As New Zealand snowboard slopestyle athletes Carlos Garcia Knight, Tiarn Collins and Zoi Sadowski Synnott begin their first practice day at the PyeongChang 2018 Games, Snow Sports NZ Head Park & Pipe coach, Tom Willmott, gives us an insight in to the tricks of the trade.

Slopestyle is a judged sport, with judging based on five criteria; progression, amplitude, variety, execution and difficulty.

Freeski and snowboard are relatively new sports and the progression is both constant and rapid. Tom explains:

“In 2010 ‘double cork’ manoeuvres were cutting edge, now they are common place. Jump to the present and we’re seeing triple cork 1440s and triple cork 1620s.”

But, enough with the jargon, what does this mean and how would you know if you saw one?

“A double cork 1080 involves three full rotations. A triple cork 1620s involves four and a half full rotations. The ‘cork’ element is the head dipping beneath the centre of mass. In a double cork the head dips beneath the centre of mass twice and in a triple cork, three times.

“In the Big Air event – which Carlos, Tiarn and Zoi will also compete in -  we’ve even seen quad corks landed in competition.”

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Above: Carlos Garcia-Knight competing

Tom says grabs are also an important factor.

“Grabbing hold of your snowboard or ski demonstrates to the judges that you’ve got very good control. It allows the skier or rider to put their own style in to their trick in terms of how they grab and the body position that they get in to while they’re grabbing.

“The judges want to see grabs that are not just ‘taps’ but that are held for a long time throughout the duration of the trick to demonstrate mastery and control of the trick."

“One of the most common is a mute grab, when the rider grabs between their feet. Tail grabs are also common – grabbing the tail of the snowboard.

“There are all sorts of different names for grabs, even one called a ‘bloody dracula’ which is grabbing with both hands on the tail of the snowboard behind the rider’s back foot.

“So now you know, you might want to keep an eye out for Carlos Garcia Knight performing a frontside double cork 1080 with a chicken salad grab.”

About the course

Situated at Phoenix Park, the slopestyle course is made up of three sets of ‘jib’ or rail features and then three sets of jumps.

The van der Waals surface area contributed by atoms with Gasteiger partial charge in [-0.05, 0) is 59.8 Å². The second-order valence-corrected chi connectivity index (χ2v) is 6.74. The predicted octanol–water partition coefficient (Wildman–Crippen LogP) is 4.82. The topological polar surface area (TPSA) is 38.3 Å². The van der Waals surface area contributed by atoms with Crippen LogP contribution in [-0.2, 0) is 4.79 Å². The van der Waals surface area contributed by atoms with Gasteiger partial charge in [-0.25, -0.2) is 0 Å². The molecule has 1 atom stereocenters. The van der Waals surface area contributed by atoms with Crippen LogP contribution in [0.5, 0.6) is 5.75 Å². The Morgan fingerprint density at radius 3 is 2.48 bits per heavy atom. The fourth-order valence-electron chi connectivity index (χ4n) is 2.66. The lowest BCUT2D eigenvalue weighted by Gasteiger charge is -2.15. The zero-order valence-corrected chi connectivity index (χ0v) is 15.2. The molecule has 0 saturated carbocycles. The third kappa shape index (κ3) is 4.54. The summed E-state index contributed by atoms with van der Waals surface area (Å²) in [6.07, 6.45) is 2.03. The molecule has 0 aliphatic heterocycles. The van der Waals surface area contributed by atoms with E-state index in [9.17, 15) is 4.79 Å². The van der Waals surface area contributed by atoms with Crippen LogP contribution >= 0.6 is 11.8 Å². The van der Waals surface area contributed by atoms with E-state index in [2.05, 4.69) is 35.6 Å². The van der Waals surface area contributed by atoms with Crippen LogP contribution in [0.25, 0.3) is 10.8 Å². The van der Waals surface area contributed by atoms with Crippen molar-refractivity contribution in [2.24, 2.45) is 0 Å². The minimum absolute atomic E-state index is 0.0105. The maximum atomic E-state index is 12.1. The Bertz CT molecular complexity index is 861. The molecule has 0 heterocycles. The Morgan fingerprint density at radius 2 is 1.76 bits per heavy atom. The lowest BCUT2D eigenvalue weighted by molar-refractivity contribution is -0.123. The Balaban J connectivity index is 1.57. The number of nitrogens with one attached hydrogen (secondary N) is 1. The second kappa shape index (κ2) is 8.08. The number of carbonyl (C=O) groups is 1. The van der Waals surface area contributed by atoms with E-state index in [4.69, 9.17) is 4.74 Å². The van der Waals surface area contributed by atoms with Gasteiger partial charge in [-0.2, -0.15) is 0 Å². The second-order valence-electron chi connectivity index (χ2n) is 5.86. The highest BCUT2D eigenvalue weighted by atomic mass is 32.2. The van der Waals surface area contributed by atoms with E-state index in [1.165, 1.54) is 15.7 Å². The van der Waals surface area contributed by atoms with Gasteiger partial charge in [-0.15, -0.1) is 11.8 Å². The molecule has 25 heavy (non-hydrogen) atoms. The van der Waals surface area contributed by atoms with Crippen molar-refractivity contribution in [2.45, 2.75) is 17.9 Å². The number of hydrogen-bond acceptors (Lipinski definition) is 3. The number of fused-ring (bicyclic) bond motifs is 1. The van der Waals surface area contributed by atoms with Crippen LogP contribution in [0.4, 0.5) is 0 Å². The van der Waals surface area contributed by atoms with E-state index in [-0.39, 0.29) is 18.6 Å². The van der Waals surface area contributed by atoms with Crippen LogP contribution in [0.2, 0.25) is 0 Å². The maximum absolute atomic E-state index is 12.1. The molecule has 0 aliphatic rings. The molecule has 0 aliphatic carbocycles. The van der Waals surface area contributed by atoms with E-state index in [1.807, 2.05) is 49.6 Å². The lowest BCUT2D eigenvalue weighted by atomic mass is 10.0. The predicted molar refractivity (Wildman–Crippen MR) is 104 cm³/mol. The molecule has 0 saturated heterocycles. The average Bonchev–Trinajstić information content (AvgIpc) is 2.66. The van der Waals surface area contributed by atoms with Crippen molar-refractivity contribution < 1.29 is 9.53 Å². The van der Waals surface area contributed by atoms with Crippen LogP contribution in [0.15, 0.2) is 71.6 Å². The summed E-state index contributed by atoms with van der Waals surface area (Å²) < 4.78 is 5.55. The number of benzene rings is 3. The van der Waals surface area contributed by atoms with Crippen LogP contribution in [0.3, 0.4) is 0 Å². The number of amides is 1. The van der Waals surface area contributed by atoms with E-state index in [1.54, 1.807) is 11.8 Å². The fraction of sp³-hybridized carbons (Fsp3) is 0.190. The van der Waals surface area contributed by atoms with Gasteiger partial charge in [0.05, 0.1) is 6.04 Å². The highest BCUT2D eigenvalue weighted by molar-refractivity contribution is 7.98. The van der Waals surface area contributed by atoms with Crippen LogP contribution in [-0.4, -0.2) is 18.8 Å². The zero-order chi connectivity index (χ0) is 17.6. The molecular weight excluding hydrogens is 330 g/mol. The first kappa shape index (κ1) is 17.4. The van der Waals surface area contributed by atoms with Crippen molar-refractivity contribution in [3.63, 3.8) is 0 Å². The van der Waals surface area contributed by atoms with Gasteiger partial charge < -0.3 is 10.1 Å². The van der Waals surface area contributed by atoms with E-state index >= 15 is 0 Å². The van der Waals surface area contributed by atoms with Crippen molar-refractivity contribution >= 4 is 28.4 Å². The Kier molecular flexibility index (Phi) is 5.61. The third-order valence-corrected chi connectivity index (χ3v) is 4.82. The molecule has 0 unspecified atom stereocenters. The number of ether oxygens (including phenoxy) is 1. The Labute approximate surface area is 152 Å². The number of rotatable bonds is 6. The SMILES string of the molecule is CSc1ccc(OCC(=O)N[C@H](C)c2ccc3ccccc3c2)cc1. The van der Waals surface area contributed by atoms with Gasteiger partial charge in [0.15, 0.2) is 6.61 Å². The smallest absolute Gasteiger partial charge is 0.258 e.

The first order of business for the New Zealand team in today’s practice will be getting the rail tricks on lock. With five or six different line options the athletes will test out which works best for them. At the same time, they’ll be ‘rolling through’ the jumps to test their speed, saving their bigger jump tricks for the following training sessions later in the week.

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Above: Zoi Sadowski Synott relaxing in the Olympic Village

The Kiwis are feeling confident about their practice sessions, already having some familiarity with the course.

“We had an Olympic test event here two years ago where we had a similar course built,” explains Tom.

“Some of the features have changed slightly but most of them are very similar. We also saw the designs for the course about six months ago and the features have been built exactly to spec, there are no surprises, we’ve known what the course was going to be like. That’s allowed us to consider some of the rail manoeuvres and tricks and practise them on similar features on terrain parks around the world.”

Coming back to progression in this sport, it’s not just the tricks which are changing.

“The standard four years ago was a straight jump but on this course we also have ‘skew’ jumps (set on an angle) on the first jump.”

As the saying goes, forewarned is forearmed. Knowing that these skew jumps were going to be on the Olympic course, the NZ team was able to build and train on them back home.

“We built the jumps in the Soho Basin, in the back bowls of the team’s home resort at Cardrona at the end of the season.  We also purchased a progression air bag (24m wide by 60m long and weighing 4.8 tonnes) where the athletes can practise their tricks and land safely into the air bag.

“It gave the athletes lots and lots of repetition in a safe environment.”

And now we can look forwarded to them showcasing their tricks on the world’s biggest stage.

PyeongChang 2018 Olympic Winter Games Tiarn Collins Zoi Sadowski-Synnott Carlos Garcia Knight
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